Friday, June 27, 2014

The Best of John W. Campbell

The Best of John W. Campbell collects five fairly long short stories written by Campbell in the 1930s. It includes his best-known story, Who Goes There? (reviewed separately here)

John W. Campbell (1910-1971) stopped writing fiction at a very young age at the end of the 1930s but went on to become even better known as an editor.

The five stories (or novelettes as they’d probably be referred to today) demonstrate Campbell’s boldness and his taste for epic themes. 

Out of Night and The Cloak of Aesir deal with the four thousand year history of Earth’s colonisation and conquest by an alien race, the Sarn. The leader of the Sarn, the Sarn Mother, is immortal and ageless. She was old when her people conquered Earth but four thousand years later her authority remains unquestioned. Unquestioned at least until she does something almost unprecedented - she makes a mistake. The Sarn are a matriarchy and the Sarn Mother unwisely decides to impose a matriarchy on her human subjects. This finally drives them to revolt. 

The odds are heavily stacked against the humans, given that humans have no access to weapons. Humans do however display a great deal of ingenuity in overcoming such obstacles. The Sarn have great intellectual gifts but they are a very long-lived race. The Sarn Mother will come to realise that this in itself gives the humans an advantage - short-lived species evolve very much faster and adapt more readily to changes in circumstances. 

The other interesting feature of these two stories is that the secret weapon discovered by the humans is the ultimate nothingness. The great human scientist Ware has discovered a means to harness negative energy, and to produce a device that can in effect negate absolutely any positive energy. The issue of the revolt remains in doubt until the humans discover that other kinds of negative energy can be even more devastating.

Double Minds deals with a race whose scientists have discovered that only half the brain is ever in use. Finding a way to utilise both halves of the brain should make them twice as intelligent. And it does, in a way, but with some unexpected costs.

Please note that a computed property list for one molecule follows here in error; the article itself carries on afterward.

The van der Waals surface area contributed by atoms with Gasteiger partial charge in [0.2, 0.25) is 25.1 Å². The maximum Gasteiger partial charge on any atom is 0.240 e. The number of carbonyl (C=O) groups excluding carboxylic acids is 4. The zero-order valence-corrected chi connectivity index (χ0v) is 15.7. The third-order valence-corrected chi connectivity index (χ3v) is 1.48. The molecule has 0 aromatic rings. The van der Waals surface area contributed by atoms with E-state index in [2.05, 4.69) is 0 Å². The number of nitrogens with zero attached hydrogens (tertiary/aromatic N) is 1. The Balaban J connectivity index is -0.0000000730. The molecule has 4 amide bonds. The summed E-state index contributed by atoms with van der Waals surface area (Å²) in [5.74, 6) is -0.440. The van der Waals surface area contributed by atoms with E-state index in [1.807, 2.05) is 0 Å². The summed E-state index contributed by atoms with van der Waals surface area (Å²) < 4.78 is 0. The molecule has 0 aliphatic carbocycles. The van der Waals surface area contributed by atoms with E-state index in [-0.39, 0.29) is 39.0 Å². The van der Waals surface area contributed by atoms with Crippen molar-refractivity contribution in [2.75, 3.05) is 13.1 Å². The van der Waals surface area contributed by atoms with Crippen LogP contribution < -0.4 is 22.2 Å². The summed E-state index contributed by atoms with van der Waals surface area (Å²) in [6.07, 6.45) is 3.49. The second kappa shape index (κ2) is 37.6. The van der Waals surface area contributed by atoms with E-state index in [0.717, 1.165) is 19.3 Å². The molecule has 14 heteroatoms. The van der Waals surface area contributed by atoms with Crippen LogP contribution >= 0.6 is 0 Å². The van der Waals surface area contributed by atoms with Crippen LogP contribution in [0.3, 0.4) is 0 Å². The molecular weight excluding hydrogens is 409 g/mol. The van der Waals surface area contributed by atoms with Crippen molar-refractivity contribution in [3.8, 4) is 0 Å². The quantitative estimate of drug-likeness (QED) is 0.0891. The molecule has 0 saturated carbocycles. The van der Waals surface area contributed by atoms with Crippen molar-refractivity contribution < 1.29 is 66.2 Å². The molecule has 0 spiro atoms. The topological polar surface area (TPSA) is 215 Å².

The most ambitious of the five stories is Forgetfulness, a story that spans millions of years. A relatively young race has finally managed to build a ship capable of reaching a nearby star system. This star system has habitable planets but most excitingly one of the planets contains the remnants of a very old civilisation indeed. This ancient civilisation built huge cities with power sources that were almost unlimited and had achieved even more - they had discovered a means of transmitting power instantaneously to any point in the galaxy.

This planer is still inhabited by the descendants of that great civilisation. They have turned their backs on their cities and their own civilisation and now live in primitive villages. 

The explorers of the young race believe they can harness the powers of the ancient cities but there is something very very important that they don’t know. Something that changes everything.

All five stories display Campbell’s impressive imaginative gifts, his willingness to tackle big stories and his interest not just in science and technology but in the ways that science and technology interact with culture. Campbell played an important role in pushing science fiction in new and ambitious directions and away from the clichés of space opera.

The Best of John W. Campbell was published as a paperback by Sphere in the early 1970s and very cheap used copies can be easily found. Highly recommended.

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